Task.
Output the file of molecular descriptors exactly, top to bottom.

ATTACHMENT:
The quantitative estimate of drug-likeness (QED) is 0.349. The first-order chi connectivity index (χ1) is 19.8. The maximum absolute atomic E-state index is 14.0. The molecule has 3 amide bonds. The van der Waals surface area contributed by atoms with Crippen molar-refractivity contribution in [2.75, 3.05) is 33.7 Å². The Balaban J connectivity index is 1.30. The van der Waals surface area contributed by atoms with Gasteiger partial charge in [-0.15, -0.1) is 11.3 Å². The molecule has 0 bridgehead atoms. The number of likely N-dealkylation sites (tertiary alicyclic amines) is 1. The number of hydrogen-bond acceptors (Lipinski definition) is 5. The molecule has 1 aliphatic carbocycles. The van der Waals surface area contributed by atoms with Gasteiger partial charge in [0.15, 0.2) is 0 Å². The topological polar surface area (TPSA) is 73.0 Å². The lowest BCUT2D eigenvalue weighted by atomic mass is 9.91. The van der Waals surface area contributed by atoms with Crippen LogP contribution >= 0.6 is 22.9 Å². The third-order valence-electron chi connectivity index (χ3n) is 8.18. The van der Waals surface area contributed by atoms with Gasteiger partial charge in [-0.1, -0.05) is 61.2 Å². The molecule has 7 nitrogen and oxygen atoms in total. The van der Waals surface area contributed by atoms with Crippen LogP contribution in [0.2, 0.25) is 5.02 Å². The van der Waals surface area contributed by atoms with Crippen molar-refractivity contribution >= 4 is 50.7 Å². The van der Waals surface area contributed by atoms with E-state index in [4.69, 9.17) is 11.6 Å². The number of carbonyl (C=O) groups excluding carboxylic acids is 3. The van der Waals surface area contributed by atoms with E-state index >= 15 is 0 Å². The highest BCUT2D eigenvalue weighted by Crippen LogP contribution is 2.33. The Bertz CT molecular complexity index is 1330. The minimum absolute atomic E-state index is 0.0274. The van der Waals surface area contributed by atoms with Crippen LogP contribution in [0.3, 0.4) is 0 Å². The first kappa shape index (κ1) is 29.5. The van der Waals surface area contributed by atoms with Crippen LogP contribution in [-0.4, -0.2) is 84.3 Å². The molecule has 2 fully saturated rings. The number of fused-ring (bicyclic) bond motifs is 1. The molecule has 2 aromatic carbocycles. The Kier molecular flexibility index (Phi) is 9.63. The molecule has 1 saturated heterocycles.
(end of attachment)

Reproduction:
The quantitative estimate of drug-likeness (QED) is 0.349. The first-order chi connectivity index (χ1) is 19.8. The maximum absolute atomic E-state index is 14.0. The molecule has 3 amide bonds. The van der Waals surface area contributed by atoms with Crippen molar-refractivity contribution in [2.75, 3.05) is 33.7 Å². The Balaban J connectivity index is 1.30. The van der Waals surface area contributed by atoms with Gasteiger partial charge in [-0.15, -0.1) is 11.3 Å². The molecule has 0 bridgehead atoms. The number of likely N-dealkylation sites (tertiary alicyclic amines) is 1. The number of hydrogen-bond acceptors (Lipinski definition) is 5. The molecule has 1 aliphatic carbocycles. The van der Waals surface area contributed by atoms with Gasteiger partial charge in [0.15, 0.2) is 0 Å². The topological polar surface area (TPSA) is 73.0 Å². The lowest BCUT2D eigenvalue weighted by atomic mass is 9.91. The van der Waals surface area contributed by atoms with Crippen LogP contribution >= 0.6 is 22.9 Å². The third-order valence-electron chi connectivity index (χ3n) is 8.18. The van der Waals surface area contributed by atoms with Gasteiger partial charge in [-0.1, -0.05) is 61.2 Å². The molecule has 7 nitrogen and oxygen atoms in total. The van der Waals surface area contributed by atoms with Crippen LogP contribution in [0.2, 0.25) is 5.02 Å². The van der Waals surface area contributed by atoms with Crippen molar-refractivity contribution >= 4 is 50.7 Å². The van der Waals surface area contributed by atoms with E-state index in [4.69, 9.17) is 11.6 Å². The number of carbonyl (C=O) groups excluding carboxylic acids is 3. The van der Waals surface area contributed by atoms with E-state index >= 15 is 0 Å². The highest BCUT2D eigenvalue weighted by Crippen LogP contribution is 2.33. The Bertz CT molecular complexity index is 1330. The minimum absolute atomic E-state index is 0.0274. The van der Waals surface area contributed by atoms with Crippen LogP contribution in [0.3, 0.4) is 0 Å². The first kappa shape index (κ1) is 29.5. The van der Waals surface area contributed by atoms with Crippen LogP contribution in [-0.4, -0.2) is 84.3 Å². The molecule has 2 fully saturated rings. The number of fused-ring (bicyclic) bond motifs is 1. The molecule has 2 aromatic carbocycles. The Kier molecular flexibility index (Phi) is 9.63. The molecule has 1 saturated heterocycles.